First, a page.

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Please use this identifier to cite or link to this item: http://hdl.handle.net/1942/1373

Title: Setting up a continuous panel for collecting travelling information: discussion on methodological issues
Authors: MOONS, Elke
WETS, Geert
Issue Date: 2006
Citation: MOLS 2006. Methodology of Longitudinal Surveys, University of Essex, Colchester, UK.
Abstract: Modelling travel behaviour has always been a major area of concern in transportation research. Since 1950, due to the rapid increase in car ownership and car use in Western Europe and in the US; several models of transport mode, route choice and destination have been used by transportation planners. Some drawbacks of these first models are clearly the focus on individual trips, where the interrelationships (spatial, temporal, intra-household) between trips and their characteristics are ignored. This clearly shows why household travel data is a critical component of the travel-demand forecasting process. The data are typically generated through a household-based survey in which a sample of the population records their travel patterns over a given time period. This information is combined with socio-demographic information about the sample to develop relationships between individual/household characteristics and their observed travel patterns. It seems only logical that the choice of a transport mode can rely heavily on the weather or other seasonal components, which can perfectly be encompassed by a longitudinal survey. However, nearly all household travel surveys that are conducted in the past were “snapshots” of travel behaviour in a region. Therefore, the models that are developed up to now can capture cross-sectional variation, i.e. variation among individual respondents, but no changes to individual or household behaviour over time. In order to anticipate future travel demand, there is need for dynamic models based on longitudinal data. Traditionally, travel data on households and individuals is collected every five years in Flanders on two thousand five hundred households that have to report their travel behaviour for two consecutive days. This means that if we want to investigate the changes from one wave to another, we can only speak in terms of moving averages over five years. Therefore, the idea was suggested of setting up a continuous panel on a smaller amount of people, that are asked to report their travel behaviour (in relation to the other household members) for two randomly chosen days each week by means of an internet-based survey. In this way, we can have an initial idea about the changes in travel behaviour much faster. However, this smaller sample might not be a good representation for the people of Flanders, since more than 50% of the people over fifty do not have a computer at home. Although everybody is granted access to the internet (at the library), we may assume that this will cause bias. We suggest to use administrative data that are collected by the government, such that the results of the sample can be weighted in order to be more representative. The aim of this paper is to discuss some of these methodological issues that will arise if one transfers from a multiple cross-sectional method to a more continuous approach of collecting data. Some of the issues that will be addressed are the survey method, the sample rotation and refreshment sampling and the handling of non-response. This will prove to be a very important issue in this type of research, since filling in the questionnaire has proved to be quite burdensome in previous cross-sectional studies. So drop-outs and non-response will need to be dealt with in an appropriate way. Future research will mainly focus on the analysis of the data, since we will have to deal with data that are clustered in households as well as correlated over time.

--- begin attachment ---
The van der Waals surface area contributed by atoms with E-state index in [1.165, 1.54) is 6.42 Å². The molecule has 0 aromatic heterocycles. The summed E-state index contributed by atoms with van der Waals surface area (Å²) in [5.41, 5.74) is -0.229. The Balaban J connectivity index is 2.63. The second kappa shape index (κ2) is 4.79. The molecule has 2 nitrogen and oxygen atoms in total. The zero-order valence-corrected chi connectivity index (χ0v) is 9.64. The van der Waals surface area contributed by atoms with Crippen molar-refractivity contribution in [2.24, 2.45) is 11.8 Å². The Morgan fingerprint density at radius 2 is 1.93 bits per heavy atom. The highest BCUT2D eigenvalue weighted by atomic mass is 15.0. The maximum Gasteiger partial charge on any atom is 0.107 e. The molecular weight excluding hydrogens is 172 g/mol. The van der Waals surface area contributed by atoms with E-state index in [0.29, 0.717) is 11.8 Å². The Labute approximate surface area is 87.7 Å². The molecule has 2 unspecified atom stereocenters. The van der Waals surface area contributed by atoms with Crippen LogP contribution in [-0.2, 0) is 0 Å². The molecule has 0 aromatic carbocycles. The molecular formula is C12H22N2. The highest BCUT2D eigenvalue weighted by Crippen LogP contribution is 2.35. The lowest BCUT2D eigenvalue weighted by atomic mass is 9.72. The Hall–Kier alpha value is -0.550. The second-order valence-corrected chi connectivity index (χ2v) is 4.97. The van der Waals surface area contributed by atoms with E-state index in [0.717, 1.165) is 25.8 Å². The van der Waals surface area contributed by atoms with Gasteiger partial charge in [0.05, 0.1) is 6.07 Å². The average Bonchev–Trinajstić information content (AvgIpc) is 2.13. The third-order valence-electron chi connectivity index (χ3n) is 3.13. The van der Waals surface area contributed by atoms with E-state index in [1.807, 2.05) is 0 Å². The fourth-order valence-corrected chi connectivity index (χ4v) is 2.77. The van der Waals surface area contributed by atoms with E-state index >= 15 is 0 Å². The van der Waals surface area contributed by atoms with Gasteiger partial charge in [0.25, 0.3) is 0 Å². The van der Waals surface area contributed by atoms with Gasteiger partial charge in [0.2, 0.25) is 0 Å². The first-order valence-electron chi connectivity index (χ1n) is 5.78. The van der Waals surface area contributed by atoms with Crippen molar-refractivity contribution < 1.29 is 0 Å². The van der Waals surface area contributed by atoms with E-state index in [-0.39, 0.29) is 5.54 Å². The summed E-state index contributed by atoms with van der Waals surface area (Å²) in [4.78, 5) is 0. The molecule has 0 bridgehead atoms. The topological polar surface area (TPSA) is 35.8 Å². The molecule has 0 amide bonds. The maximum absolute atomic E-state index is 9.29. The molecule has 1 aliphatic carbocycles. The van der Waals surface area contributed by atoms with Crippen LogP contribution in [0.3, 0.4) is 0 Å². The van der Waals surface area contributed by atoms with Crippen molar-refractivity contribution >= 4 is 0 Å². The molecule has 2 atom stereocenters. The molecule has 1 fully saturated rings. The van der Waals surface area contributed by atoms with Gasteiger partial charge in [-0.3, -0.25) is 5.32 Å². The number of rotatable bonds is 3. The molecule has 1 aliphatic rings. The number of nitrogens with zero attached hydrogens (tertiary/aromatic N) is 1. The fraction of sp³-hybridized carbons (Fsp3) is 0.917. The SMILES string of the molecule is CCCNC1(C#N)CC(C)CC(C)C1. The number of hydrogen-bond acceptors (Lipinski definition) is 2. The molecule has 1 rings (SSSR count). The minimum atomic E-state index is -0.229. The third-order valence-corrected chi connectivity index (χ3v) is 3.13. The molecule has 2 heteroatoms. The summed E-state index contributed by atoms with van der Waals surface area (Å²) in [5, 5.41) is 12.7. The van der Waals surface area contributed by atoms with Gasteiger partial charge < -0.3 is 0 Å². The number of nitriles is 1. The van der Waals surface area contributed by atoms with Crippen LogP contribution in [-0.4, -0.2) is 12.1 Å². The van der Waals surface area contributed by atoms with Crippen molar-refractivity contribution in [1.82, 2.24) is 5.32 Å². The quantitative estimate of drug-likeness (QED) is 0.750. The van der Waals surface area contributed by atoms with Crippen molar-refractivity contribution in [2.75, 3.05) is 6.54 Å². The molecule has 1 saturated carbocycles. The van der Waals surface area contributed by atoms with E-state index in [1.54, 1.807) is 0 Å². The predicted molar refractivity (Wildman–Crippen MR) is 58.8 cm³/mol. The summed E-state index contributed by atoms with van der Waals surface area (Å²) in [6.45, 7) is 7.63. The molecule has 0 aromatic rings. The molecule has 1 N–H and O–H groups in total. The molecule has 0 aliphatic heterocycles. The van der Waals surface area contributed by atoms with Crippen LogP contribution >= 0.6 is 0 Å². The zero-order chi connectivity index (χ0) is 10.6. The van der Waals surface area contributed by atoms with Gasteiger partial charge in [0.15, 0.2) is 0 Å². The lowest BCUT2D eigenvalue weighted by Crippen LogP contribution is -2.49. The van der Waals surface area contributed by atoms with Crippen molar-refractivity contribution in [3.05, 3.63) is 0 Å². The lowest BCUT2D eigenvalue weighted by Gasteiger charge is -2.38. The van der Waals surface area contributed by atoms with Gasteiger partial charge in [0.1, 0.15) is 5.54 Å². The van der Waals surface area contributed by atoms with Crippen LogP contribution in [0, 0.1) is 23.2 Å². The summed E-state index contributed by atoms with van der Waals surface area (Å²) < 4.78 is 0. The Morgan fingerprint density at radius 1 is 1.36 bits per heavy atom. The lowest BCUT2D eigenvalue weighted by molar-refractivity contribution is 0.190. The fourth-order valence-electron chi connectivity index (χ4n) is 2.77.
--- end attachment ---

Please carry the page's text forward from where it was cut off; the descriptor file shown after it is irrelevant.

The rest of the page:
URI: http://hdl.handle.net/1942/1373
Category: C2
Type: Conference Material
Appears in Collections: Research publications

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